Let me first assert that I am a long fan of Godzilla. He was a part of my youth catching the subtitled films on grainy aerial television back in the early 70’s and I have enough Godzilla t-shirts to prove my loyalty to the ‘king’.
As a result, Godzilla: King of the Monsters was on my list of the 10 movies I HAD to see in 2019. Boy, do I wish I could rethink my screening schedule.
I hated Godzilla circa 2019. The new film was terrible. Awful. Downright dreary.
The problem lay mostly in the script – particularly the dialogue. I was re-writing scenes in my head in real time as I could not believe how various character interaction scenes got by the dailies audience. It was laughable and not since Peter Berg’s Battleship have I rolled my eyes or shifted in my seat as much after every utterance.
Wasted are the talents on screen. Particularly that of Ken Wantanabe. He channels his inner Wes Studi from Mystery Men and rambles off fortune cookie adage after another never having more than two sentences at any one time during the entire movie. “Release the drones” and “Land us here” are two of his more intricate dialogue highlights. Bradley Whitford plays his character from Cabin the Woods over again and Ms. Brown pretends she is part Lara Croft and part Liv Tyler a la Armageddon.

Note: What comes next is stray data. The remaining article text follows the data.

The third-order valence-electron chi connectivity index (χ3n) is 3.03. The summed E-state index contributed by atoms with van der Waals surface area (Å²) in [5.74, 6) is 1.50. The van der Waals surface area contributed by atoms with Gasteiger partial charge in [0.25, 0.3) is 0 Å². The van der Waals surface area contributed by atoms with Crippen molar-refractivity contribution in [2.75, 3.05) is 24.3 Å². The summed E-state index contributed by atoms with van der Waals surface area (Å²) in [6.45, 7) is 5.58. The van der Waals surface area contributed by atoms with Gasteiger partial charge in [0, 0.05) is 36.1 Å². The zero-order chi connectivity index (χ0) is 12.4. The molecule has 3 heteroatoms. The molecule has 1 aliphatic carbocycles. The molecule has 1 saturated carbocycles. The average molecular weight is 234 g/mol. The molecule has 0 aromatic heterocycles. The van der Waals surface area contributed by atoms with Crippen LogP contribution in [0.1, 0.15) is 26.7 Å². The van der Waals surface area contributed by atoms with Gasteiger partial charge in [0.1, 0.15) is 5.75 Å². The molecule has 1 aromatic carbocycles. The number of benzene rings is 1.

The story and motivations of the characters are implausible nonsense. And characters spend too much time looking up at nuclear type destruction happening directly above them without as much as flinching. I guarantee you – I would be running in the opposite direction.
The monsters are cool. I guess. And there are a lot of them. But the action sequences are shot in dark colors and constant rain which makes Game of Thrones season 6 look like it was shot on the sun.
Even the soundtrack is off. Godzilla’s presence should be accompanied with a menacing score. Instead, it sounded like leftover stock music from a Troma film.
And then there’s the ending – 130+ minutes later. The city of Boston is destroyed (and I am ok with that actually), and the creatures which were spread out all over the world all hit their connecting flights to arrive at the scene of the crime and pay tribute to the ‘king’ in a scene that was just missing Elton John’s The Circle of Life song to be truly on target.
I am guessing the film might end up with a few Razzie nominations in about 9 months time, not the least of which is the final song which resounds over the end credits.
I wanted to love Godzilla: King of the Monsters. I would have settled with liking it. Instead, I will watch Matthew Broderick arrange for truckload of fish for 1998’s Godzilla to get even a mediocre feeling for the creature I have come to love so much.